“Idleness is the Dead Sea that swallows all virtues.” ~Benjamin Franklin
I am a thumb twiddler. I hate it. I have to be doing something all the time. If not, my hands are restless. Kind of like my mind. Idle minds and hands are not good things in my opinion. They must be kept busy to be sharpened.
My grandmother (Big Mama) was a thumb twiddler. I hated to watch her twirl her thumbs and wring her hands. It made me feel nervous. It made me weary of growing old. I always wondered why she did it and now I understand.
She would sit on our sofa or ride in the car and twiddle her thumbs all the while. And now I know why she did it. She was a woman who kept her hands busy. They planted, weeded and harvested her garden. She cleaned her house, cooked meals, and mended clothes. And of course, she was a vibrant talker who expressed her emotions not only with tone but with her hands.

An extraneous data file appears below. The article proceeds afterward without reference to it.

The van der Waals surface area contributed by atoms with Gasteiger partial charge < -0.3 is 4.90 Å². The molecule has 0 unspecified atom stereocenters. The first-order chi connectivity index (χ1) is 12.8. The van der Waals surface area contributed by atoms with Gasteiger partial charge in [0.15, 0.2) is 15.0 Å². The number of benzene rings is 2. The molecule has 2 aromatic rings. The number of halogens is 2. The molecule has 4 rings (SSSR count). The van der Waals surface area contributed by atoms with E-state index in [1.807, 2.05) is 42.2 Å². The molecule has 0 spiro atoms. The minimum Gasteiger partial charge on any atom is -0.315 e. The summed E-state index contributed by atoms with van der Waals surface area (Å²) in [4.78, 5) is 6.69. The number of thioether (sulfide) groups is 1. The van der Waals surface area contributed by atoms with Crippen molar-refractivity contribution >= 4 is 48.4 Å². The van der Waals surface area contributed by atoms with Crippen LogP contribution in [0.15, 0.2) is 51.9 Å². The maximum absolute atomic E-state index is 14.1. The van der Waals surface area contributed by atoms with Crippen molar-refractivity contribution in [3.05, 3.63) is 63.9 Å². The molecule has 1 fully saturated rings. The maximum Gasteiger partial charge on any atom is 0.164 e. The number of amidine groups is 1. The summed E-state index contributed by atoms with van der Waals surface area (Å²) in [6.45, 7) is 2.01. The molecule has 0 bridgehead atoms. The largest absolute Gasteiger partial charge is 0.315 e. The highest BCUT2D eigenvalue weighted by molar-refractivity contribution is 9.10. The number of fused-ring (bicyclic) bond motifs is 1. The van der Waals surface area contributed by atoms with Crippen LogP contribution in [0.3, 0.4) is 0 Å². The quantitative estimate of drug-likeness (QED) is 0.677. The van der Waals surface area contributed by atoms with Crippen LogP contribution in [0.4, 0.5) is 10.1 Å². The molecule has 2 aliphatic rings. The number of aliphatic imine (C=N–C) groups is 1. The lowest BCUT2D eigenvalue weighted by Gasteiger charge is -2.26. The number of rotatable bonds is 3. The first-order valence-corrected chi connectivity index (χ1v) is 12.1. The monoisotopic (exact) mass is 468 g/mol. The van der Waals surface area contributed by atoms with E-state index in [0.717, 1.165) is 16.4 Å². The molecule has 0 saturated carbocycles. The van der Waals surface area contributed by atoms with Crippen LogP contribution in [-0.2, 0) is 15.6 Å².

Thus when she was forced to be sitting at someone’s home, she didn’t know what to do with her hands so she politely sat them in her lap and actively twiddled her thumbs. I’m sure her mind was busy ascertaining the current situation. And because she was not actively engaged in the conversation she didn’t need to use her hands. She exchanged expected niceties that didn’t necessitate expression.
I’ve only recently discovered how much I am like my grandmother. I often find myself twiddling my thumbs if I am in a situation where I am not in control or bored. I feel the need to stay busy. If I am even watching television I am not content unless I am multitasking with my laptop or some fiber art in hand. If I am a participant of formal conversation where I feel pressured, I restrain from talking animatedly with my hands by twiddling my thumbs. Dang, I hate that I do that. I never realized that habits can be generational.